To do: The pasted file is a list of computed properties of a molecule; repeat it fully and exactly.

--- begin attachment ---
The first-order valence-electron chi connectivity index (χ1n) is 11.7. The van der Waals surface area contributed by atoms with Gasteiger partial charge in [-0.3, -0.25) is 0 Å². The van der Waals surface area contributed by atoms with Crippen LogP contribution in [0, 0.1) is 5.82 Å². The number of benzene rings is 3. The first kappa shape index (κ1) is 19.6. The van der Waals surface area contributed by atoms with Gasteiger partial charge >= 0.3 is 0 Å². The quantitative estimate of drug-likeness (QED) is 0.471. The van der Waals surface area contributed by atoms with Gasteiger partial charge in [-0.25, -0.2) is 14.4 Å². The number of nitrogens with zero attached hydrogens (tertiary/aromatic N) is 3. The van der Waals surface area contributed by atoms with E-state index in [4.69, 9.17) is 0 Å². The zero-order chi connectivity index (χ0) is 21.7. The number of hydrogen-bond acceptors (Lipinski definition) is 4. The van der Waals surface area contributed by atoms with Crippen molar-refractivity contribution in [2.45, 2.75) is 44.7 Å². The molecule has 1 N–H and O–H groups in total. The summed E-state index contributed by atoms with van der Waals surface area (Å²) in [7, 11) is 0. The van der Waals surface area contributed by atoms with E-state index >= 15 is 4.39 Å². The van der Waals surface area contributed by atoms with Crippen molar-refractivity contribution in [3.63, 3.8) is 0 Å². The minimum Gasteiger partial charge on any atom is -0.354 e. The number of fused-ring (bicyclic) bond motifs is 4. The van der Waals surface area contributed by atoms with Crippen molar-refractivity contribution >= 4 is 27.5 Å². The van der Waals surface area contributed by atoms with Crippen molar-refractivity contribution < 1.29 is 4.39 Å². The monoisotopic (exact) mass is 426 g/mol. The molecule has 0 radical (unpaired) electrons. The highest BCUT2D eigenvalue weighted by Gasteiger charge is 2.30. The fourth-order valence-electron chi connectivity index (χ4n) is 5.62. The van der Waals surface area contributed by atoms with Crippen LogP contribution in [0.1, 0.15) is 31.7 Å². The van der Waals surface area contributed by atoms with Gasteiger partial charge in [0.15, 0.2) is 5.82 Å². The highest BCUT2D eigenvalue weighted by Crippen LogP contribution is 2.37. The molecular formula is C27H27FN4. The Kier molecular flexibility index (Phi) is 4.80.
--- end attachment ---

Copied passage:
The first-order valence-electron chi connectivity index (χ1n) is 11.7. The van der Waals surface area contributed by atoms with Gasteiger partial charge in [-0.3, -0.25) is 0 Å². The van der Waals surface area contributed by atoms with Crippen LogP contribution in [0, 0.1) is 5.82 Å². The number of benzene rings is 3. The first kappa shape index (κ1) is 19.6. The van der Waals surface area contributed by atoms with Gasteiger partial charge >= 0.3 is 0 Å². The quantitative estimate of drug-likeness (QED) is 0.471. The van der Waals surface area contributed by atoms with Gasteiger partial charge in [-0.25, -0.2) is 14.4 Å². The number of nitrogens with zero attached hydrogens (tertiary/aromatic N) is 3. The van der Waals surface area contributed by atoms with E-state index in [4.69, 9.17) is 0 Å². The zero-order chi connectivity index (χ0) is 21.7. The number of hydrogen-bond acceptors (Lipinski definition) is 4. The van der Waals surface area contributed by atoms with Crippen molar-refractivity contribution in [2.45, 2.75) is 44.7 Å². The molecule has 1 N–H and O–H groups in total. The summed E-state index contributed by atoms with van der Waals surface area (Å²) in [7, 11) is 0. The van der Waals surface area contributed by atoms with E-state index >= 15 is 4.39 Å². The van der Waals surface area contributed by atoms with Crippen molar-refractivity contribution in [3.63, 3.8) is 0 Å². The minimum Gasteiger partial charge on any atom is -0.354 e. The number of fused-ring (bicyclic) bond motifs is 4. The van der Waals surface area contributed by atoms with Crippen molar-refractivity contribution >= 4 is 27.5 Å². The van der Waals surface area contributed by atoms with Crippen molar-refractivity contribution < 1.29 is 4.39 Å². The monoisotopic (exact) mass is 426 g/mol. The molecule has 0 radical (unpaired) electrons. The highest BCUT2D eigenvalue weighted by Gasteiger charge is 2.30. The fourth-order valence-electron chi connectivity index (χ4n) is 5.62. The van der Waals surface area contributed by atoms with Crippen LogP contribution in [0.1, 0.15) is 31.7 Å². The van der Waals surface area contributed by atoms with Gasteiger partial charge in [0.15, 0.2) is 5.82 Å². The highest BCUT2D eigenvalue weighted by Crippen LogP contribution is 2.37. The molecular formula is C27H27FN4. The Kier molecular flexibility index (Phi) is 4.80.